Nevertheless, it's good advice:
Although this is not an administration known for taking advice, I offer three suggestions. The first is to understand that although we all want to "end tyranny in this world," that is a fantasy unless we begin to solve hard problems. Iraq is increasingly a gang war that can be solved in one of two ways: by one side imposing its will or by all the legitimate players having a piece of the power. The U.S. is no longer able to control events in Iraq, but it can be useful as a referee.
Second, the Bush administration should disavow any plan for regime change in Iran — not because the regime should not be changed but because U.S. endorsement of that goal only makes it less likely. In today's warped political environment, nothing strengthens a radical government more than Washington's overt antagonism. It also is common sense to presume that Iran will be less willing to cooperate in Iraq and to compromise on nuclear issues if it is being threatened with destruction. As for Iran's choleric and anti-Semitic new president, he will be swallowed up by internal rivals if he is not unwittingly propped up by external foes.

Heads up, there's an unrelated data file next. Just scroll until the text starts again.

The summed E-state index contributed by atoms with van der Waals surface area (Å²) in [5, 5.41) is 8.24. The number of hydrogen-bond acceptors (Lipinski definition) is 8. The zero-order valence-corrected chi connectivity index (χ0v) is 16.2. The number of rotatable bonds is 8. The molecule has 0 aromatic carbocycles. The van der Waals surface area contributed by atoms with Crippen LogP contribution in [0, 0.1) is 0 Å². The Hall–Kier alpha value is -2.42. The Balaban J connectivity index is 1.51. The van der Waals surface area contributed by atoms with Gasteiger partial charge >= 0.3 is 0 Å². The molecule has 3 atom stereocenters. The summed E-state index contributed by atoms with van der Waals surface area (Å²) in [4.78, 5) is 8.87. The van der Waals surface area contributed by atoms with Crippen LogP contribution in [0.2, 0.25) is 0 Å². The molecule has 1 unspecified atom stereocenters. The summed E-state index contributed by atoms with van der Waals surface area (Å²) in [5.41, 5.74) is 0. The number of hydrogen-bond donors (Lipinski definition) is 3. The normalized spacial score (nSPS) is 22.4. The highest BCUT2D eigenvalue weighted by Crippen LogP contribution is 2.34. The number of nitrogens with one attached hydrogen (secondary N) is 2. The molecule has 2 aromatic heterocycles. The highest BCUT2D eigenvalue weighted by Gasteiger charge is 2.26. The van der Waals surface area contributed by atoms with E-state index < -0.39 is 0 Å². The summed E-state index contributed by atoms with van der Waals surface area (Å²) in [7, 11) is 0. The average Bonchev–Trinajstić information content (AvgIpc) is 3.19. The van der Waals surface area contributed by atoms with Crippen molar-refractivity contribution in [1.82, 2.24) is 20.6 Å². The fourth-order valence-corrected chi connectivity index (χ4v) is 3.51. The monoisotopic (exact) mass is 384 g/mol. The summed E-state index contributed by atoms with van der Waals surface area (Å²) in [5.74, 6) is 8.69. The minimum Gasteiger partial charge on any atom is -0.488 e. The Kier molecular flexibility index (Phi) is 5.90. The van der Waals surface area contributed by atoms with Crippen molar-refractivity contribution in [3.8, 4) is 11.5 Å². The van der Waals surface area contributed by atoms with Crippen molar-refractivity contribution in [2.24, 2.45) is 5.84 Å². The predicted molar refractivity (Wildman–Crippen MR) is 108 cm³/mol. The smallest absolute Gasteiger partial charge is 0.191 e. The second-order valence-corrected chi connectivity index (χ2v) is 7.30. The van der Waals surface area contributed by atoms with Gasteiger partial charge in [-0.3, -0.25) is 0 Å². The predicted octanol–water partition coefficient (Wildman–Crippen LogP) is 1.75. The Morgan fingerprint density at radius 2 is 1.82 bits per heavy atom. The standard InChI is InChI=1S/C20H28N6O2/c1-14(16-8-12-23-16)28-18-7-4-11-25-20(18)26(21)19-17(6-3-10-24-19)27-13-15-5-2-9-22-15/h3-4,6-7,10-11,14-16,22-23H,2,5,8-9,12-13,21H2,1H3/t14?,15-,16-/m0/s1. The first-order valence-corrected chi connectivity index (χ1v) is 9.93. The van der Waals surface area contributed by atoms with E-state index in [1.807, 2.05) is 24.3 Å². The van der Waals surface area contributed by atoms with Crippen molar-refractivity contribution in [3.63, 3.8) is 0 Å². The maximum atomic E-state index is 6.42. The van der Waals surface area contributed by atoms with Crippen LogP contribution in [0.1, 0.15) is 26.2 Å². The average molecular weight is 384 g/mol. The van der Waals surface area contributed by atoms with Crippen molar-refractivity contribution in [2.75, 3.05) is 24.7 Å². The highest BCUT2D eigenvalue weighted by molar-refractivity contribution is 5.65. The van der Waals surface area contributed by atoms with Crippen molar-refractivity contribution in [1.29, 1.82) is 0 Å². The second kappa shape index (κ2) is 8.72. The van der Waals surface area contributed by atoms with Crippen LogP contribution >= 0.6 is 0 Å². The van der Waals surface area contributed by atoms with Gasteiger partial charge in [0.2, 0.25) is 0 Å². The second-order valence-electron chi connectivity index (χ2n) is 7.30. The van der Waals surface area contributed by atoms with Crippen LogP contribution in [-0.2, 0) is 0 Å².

Third, the administration must stop playing solitaire while Middle East and Persian Gulf leaders play poker. Bush's "march of freedom" is not the big story in the Muslim world, where Shiite Muslims suddenly have more power than they have had in 1,000 years; it is not the big story in Lebanon, where Iran is filling the vacuum left by Syria; it is not the story among Palestinians, who voted — in Western eyes — freely, and wrongly; it is not even the big story in Iraq, where the top three factions in the recent elections were all supported by decidedly undemocratic militias.